Motif 27: Devotion or Resignation
German names: Kundrys hingebende Motiv, Hingebungsmotiv
Newman called this motif Devotion. It appears three times in the second act: first when Kundry tells Parsifal that she has waited for him, to give him tidings; then when she begs him
to have pity for her (
und ob mich Gott und Welt verstösst); and finally at her last despairing appeal to him (bar 1259 etc.).
In act III, the motif returns as Kundry catches sight of the approaching stranger (bars 162-163); and it appears again as Kundry brings water to Parsifal (bars 455-458). So this is the motif of Kundry as self-sacrificing woman.
The Devotion motif with its falling fourths can be seen as a derivative of the Bells motif, of which the red notes can be regarded as a variation, while the last three notes can be regarded as a variation of the first three notes of the same motif; alternatively as derived from the Prophecy motif.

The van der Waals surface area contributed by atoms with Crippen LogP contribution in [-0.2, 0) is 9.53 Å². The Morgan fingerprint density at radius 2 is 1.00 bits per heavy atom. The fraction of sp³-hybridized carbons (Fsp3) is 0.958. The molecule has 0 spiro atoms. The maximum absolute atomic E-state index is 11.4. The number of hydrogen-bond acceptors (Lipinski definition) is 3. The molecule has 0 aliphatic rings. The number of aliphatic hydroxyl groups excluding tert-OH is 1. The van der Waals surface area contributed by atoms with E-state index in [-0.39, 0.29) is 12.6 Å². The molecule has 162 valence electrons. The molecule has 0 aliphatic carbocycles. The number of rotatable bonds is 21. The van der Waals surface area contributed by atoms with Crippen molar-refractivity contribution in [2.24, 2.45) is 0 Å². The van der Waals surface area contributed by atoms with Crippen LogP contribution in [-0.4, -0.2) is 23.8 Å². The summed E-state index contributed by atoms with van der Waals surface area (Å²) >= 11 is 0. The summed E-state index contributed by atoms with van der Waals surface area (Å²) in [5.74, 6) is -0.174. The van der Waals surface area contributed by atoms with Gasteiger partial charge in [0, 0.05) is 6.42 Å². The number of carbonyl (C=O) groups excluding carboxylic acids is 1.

Albert Lavignac referred to this motif as "Resignation". He suggested that the falling fourths of motif Bells, together with themes in Die Meistersinger and
Siegfried that also feature falling fourths, could be related to the "answer" motif in Beethoven's F major quartet, opus 135:
Es muss sein. This relationship appears most clearly in the
red notes of the example above.